With the scarf joint completed, it's time to attach the headstock veneers. I'm using English Walnut on both the front and rear of the headstock, with some thinner (0.5mm) dyed black Tulipwood veneer in between.
Before I start gluing anything, the sharp angle at the rear of the headstock is sanded to a nice smooth curve. I used to do this on my spindle sander, until I discovered that opening the top of my Jet drum sander and using it like a giant vertical sanding drum worked far better, with much more control.
I start with the front veneer. Before it's sanded to thickness, I use a block plane to square off the edge that will be closest to the nut. Once both veneers are sanded to the correct thickness, I temporally clamp a scrap piece of plywood at the position of the nut, this gives me a square edge to butt the veneers up against, ensuring that they're going on straight. I attach a few spring clamps and then drill some dowel holes, which will keep everything lined up once the glue is applied.
Once the glue is dry, I use my block plane to bring the ends of the veneers flush with the neck and then move on to fitting the rear veneers. The process for the rear veneers is the same, apart from the fact that I use a shaped mdf clamping caul to match the curve of the headstock, instead of the flat one I use for the front.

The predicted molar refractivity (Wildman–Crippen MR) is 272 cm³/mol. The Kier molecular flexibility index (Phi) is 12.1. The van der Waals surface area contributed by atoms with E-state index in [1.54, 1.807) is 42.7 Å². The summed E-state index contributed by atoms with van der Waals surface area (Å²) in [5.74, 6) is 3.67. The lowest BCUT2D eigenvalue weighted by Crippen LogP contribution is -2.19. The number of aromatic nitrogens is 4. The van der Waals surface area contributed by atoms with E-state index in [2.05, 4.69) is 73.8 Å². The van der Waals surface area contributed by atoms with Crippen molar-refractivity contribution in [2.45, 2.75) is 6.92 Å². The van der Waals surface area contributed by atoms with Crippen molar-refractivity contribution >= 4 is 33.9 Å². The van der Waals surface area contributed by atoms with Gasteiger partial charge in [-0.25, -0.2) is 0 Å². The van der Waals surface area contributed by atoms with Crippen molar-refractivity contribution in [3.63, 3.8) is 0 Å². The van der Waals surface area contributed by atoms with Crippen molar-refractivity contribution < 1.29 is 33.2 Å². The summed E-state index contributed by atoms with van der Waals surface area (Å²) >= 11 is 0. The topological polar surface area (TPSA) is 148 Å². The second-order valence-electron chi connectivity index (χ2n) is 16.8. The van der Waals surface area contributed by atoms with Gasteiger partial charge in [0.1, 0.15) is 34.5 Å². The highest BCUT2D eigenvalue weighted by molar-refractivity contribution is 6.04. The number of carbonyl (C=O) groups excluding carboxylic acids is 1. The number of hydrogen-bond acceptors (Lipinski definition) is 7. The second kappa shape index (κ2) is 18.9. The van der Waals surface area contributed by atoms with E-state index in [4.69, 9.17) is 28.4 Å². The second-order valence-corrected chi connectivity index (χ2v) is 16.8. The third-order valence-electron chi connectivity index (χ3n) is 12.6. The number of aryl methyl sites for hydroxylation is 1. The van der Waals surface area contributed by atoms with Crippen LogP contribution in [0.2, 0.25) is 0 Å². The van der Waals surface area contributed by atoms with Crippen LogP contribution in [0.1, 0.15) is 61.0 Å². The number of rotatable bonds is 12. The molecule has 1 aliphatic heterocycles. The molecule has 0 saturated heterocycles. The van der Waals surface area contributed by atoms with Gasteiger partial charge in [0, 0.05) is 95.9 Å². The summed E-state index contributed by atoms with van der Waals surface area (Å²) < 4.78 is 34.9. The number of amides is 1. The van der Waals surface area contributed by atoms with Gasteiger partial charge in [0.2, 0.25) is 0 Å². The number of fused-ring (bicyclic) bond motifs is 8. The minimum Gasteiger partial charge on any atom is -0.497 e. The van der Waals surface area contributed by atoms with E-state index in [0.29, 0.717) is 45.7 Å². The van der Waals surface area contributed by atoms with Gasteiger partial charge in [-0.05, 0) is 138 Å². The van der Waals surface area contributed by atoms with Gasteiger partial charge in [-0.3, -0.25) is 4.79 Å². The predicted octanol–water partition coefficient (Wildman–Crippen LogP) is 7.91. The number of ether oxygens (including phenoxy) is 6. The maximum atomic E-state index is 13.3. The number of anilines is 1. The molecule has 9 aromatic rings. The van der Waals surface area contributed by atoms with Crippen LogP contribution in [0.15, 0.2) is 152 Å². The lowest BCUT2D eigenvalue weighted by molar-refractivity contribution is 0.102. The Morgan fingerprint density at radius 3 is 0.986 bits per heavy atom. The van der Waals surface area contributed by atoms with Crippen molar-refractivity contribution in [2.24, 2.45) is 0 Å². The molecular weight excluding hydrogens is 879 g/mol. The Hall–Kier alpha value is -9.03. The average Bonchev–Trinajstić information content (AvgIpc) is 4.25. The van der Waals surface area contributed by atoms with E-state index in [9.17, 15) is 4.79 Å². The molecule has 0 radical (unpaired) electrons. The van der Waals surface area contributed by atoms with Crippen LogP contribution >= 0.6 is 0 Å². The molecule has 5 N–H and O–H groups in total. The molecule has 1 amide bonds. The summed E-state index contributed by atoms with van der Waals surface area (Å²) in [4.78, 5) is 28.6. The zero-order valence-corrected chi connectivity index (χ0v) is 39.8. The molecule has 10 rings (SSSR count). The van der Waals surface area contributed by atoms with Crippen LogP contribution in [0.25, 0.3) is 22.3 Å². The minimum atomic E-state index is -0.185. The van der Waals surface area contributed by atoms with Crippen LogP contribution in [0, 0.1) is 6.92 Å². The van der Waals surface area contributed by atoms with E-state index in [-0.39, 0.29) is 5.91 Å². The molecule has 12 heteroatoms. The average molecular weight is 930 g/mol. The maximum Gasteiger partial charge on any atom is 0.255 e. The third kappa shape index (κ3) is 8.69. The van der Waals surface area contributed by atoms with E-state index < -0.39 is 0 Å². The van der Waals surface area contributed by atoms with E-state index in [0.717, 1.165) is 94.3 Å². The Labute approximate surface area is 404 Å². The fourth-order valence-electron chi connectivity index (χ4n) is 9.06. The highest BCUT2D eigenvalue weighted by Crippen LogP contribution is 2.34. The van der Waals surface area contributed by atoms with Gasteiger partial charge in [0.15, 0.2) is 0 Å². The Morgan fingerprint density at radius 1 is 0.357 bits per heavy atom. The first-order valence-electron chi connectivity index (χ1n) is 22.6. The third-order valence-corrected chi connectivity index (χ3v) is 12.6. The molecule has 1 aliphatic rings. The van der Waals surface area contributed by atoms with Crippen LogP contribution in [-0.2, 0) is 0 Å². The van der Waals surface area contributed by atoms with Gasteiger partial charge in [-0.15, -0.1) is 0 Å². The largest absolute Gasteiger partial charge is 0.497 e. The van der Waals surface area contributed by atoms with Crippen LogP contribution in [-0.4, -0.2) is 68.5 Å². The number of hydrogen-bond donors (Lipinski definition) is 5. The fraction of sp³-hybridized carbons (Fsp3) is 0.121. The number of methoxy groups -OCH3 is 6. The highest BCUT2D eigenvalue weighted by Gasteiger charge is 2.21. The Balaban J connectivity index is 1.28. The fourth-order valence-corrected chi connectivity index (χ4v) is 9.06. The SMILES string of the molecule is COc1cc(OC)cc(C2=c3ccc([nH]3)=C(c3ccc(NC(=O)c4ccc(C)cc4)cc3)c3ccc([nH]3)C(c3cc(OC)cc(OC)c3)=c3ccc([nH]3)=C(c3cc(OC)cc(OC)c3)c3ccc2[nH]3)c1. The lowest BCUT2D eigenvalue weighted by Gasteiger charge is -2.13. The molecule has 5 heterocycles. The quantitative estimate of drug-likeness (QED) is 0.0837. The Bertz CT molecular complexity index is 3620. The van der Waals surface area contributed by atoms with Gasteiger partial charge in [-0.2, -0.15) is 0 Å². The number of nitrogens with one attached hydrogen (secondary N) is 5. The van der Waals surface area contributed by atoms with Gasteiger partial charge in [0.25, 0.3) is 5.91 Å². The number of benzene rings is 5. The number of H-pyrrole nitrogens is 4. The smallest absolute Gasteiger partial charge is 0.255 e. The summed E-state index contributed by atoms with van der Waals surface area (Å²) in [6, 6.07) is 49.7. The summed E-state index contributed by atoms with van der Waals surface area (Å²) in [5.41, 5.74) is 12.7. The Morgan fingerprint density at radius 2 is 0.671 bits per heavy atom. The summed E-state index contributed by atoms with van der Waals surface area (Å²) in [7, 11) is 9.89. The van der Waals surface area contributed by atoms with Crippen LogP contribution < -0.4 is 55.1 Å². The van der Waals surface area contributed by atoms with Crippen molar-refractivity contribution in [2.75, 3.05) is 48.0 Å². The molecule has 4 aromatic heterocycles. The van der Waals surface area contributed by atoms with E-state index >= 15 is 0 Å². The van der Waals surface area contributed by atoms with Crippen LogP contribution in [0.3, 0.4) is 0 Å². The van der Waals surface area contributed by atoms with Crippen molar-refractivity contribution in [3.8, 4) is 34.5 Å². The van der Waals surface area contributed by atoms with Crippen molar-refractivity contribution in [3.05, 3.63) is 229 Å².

Moving on to the fingerboard...
After selecting a piece of Ebony, I use a hand plane to remove the saw marks and to get it close to the final thickness, before taking a few final passes with the drum sander. Dense woods like Ebony have a nasty habit of burning drum sander belts, so I try to do as little sanding as possible.
In this case the Ebony is much wider than I need, so I slice off the excess, which will saved to be cut into binding at a later date. The fingerboard is now ready for slotting, which I'll cover in the next blog post.